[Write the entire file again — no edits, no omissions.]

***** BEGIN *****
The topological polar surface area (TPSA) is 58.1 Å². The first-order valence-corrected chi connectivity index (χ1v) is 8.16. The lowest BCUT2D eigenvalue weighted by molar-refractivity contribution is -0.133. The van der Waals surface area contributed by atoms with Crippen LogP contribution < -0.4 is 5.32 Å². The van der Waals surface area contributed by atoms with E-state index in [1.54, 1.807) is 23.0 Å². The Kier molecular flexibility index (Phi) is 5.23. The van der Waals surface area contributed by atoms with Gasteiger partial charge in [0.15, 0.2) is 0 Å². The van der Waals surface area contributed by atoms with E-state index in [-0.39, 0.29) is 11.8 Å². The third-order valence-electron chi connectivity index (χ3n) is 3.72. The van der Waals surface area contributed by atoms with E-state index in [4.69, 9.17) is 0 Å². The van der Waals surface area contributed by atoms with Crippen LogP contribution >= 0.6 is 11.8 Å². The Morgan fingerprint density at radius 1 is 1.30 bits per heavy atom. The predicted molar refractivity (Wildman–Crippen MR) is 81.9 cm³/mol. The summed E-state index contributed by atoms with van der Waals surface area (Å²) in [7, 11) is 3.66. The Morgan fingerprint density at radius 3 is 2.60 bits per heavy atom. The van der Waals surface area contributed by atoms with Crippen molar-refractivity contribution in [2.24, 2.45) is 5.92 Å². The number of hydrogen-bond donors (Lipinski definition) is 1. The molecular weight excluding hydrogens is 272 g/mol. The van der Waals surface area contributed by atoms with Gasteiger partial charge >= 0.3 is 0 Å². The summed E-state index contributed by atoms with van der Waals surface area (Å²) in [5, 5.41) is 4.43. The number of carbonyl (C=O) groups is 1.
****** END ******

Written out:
The topological polar surface area (TPSA) is 58.1 Å². The first-order valence-corrected chi connectivity index (χ1v) is 8.16. The lowest BCUT2D eigenvalue weighted by molar-refractivity contribution is -0.133. The van der Waals surface area contributed by atoms with Crippen LogP contribution < -0.4 is 5.32 Å². The van der Waals surface area contributed by atoms with E-state index in [1.54, 1.807) is 23.0 Å². The Kier molecular flexibility index (Phi) is 5.23. The van der Waals surface area contributed by atoms with Gasteiger partial charge in [0.15, 0.2) is 0 Å². The van der Waals surface area contributed by atoms with E-state index in [-0.39, 0.29) is 11.8 Å². The third-order valence-electron chi connectivity index (χ3n) is 3.72. The van der Waals surface area contributed by atoms with E-state index in [4.69, 9.17) is 0 Å². The van der Waals surface area contributed by atoms with Crippen LogP contribution >= 0.6 is 11.8 Å². The Morgan fingerprint density at radius 1 is 1.30 bits per heavy atom. The predicted molar refractivity (Wildman–Crippen MR) is 81.9 cm³/mol. The summed E-state index contributed by atoms with van der Waals surface area (Å²) in [7, 11) is 3.66. The Morgan fingerprint density at radius 3 is 2.60 bits per heavy atom. The van der Waals surface area contributed by atoms with Crippen molar-refractivity contribution in [2.24, 2.45) is 5.92 Å². The number of hydrogen-bond donors (Lipinski definition) is 1. The molecular weight excluding hydrogens is 272 g/mol. The van der Waals surface area contributed by atoms with Gasteiger partial charge >= 0.3 is 0 Å². The summed E-state index contributed by atoms with van der Waals surface area (Å²) in [5, 5.41) is 4.43. The number of carbonyl (C=O) groups is 1.